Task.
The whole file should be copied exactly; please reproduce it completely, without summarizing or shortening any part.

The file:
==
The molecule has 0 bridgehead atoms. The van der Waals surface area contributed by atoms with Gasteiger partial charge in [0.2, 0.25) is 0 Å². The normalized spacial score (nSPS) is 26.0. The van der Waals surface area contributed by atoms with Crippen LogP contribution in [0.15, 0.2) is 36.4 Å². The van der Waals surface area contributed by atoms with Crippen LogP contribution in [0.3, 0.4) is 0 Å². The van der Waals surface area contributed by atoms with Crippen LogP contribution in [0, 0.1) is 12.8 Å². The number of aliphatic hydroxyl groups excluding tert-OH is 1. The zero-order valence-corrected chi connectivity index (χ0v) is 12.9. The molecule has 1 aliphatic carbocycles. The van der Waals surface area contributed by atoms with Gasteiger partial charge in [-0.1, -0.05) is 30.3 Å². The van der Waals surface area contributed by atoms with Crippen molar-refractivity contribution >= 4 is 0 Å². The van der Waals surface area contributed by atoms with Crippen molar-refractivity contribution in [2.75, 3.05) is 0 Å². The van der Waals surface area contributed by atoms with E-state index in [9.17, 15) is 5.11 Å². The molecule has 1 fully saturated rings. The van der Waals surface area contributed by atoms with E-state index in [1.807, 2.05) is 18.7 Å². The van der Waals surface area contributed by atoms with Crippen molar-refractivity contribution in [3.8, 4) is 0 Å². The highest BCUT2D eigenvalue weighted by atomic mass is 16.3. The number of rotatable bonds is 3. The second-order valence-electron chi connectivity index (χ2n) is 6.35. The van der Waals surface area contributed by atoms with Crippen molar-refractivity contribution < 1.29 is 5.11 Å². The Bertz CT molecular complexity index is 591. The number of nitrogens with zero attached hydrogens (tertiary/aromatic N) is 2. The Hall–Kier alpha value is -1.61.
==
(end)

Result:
The molecule has 0 bridgehead atoms. The van der Waals surface area contributed by atoms with Gasteiger partial charge in [0.2, 0.25) is 0 Å². The normalized spacial score (nSPS) is 26.0. The van der Waals surface area contributed by atoms with Crippen LogP contribution in [0.15, 0.2) is 36.4 Å². The van der Waals surface area contributed by atoms with Crippen LogP contribution in [0.3, 0.4) is 0 Å². The van der Waals surface area contributed by atoms with Crippen LogP contribution in [0, 0.1) is 12.8 Å². The number of aliphatic hydroxyl groups excluding tert-OH is 1. The zero-order valence-corrected chi connectivity index (χ0v) is 12.9. The molecule has 1 aliphatic carbocycles. The van der Waals surface area contributed by atoms with Gasteiger partial charge in [-0.1, -0.05) is 30.3 Å². The van der Waals surface area contributed by atoms with Crippen molar-refractivity contribution >= 4 is 0 Å². The van der Waals surface area contributed by atoms with Crippen molar-refractivity contribution in [2.75, 3.05) is 0 Å². The van der Waals surface area contributed by atoms with E-state index in [9.17, 15) is 5.11 Å². The molecule has 1 fully saturated rings. The van der Waals surface area contributed by atoms with E-state index in [1.807, 2.05) is 18.7 Å². The van der Waals surface area contributed by atoms with Crippen molar-refractivity contribution in [3.8, 4) is 0 Å². The highest BCUT2D eigenvalue weighted by atomic mass is 16.3. The number of rotatable bonds is 3. The second-order valence-electron chi connectivity index (χ2n) is 6.35. The van der Waals surface area contributed by atoms with Crippen molar-refractivity contribution < 1.29 is 5.11 Å². The Bertz CT molecular complexity index is 591. The number of nitrogens with zero attached hydrogens (tertiary/aromatic N) is 2. The Hall–Kier alpha value is -1.61.